OKLAHOMA CITY — Hundreds of thousands of American schoolteachers work second jobs to boost their income. They speak of missing time with family, struggles to complete lesson plans and nagging doubts over whether it’s worth the sacrifices to stay in their profession.
Nationwide, 18 percent of teachers work jobs outside school, supplementing the average full-time teacher salary of $55,100 by an average of $5,100, according to the latest survey from the U.S. Education Department, from the 2015-2016 school year. That is up slightly from 16 percent in 2011-2012.
Teaching is hardly the only profession where people pick up second jobs to pay their bills, and many have the flexibility to do other work in the summer when school is out. But their numbers help explain the outrage behind the teacher revolts in states including West Virginia, Oklahoma and Kentucky.
The Associated Press asked moonlighting teachers in four states to describe how they balance the extra hours with their day jobs and family responsibilities:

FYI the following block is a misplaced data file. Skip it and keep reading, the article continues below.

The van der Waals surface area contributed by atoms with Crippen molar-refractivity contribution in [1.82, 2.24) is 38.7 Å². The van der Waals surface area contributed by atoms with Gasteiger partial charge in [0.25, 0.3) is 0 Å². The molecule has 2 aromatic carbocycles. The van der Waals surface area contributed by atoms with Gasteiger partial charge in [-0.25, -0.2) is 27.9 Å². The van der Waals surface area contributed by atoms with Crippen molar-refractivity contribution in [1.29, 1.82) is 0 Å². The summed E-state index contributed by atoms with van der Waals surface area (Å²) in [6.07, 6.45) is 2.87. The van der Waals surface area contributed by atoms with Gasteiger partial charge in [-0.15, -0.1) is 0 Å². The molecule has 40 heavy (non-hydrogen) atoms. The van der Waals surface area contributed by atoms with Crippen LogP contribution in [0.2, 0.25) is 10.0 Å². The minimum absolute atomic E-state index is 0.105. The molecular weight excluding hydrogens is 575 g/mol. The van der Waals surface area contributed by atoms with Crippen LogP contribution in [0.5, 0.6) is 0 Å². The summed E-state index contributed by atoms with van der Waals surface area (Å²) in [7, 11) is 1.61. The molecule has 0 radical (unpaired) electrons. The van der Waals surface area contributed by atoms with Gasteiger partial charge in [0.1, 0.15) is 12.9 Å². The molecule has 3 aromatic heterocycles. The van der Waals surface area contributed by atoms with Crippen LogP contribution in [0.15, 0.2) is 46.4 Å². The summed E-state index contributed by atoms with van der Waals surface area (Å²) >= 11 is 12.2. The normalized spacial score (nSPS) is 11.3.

After a day of instructing first-graders at Oologah-Talala Public Schools in Oklahoma, Melinda Dale puts on a janitor’s uniform and begins cleaning the very same school building.
“I usually do it right after school,” Dale said, “because working with first grade all day, I tend to lose my energy pretty fast.”
Dale, who has taught for six years, earns $32,000 a year as a teacher. She spends about 15 hours a week on the janitorial work, which at $10 an hour allows her to earn nearly a quarter of what she makes teaching.
She is trying to save money for college for the oldest of her three children, a high school senior. Her youngest, a first-grader, has to wait for Dale to finish cleaning before she can go home, but sometimes other family members help with the cleaning so she can leave sooner and spend time with her kids.
Her second job forces her to do lesson plans on the weekend, usually on Sundays after church and lunch with her family.
One day, her seventh-grade daughter was waiting in the car for her mother and said: “I’m sorry it’s come to this, mom.”
“It was a very heartwarming but sad moment to hear her say those words,” Dale said. “I’ll do whatever it takes to be in the career that I’m in, but also provide for them.”
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Source:: Deseret News – U.S. & World News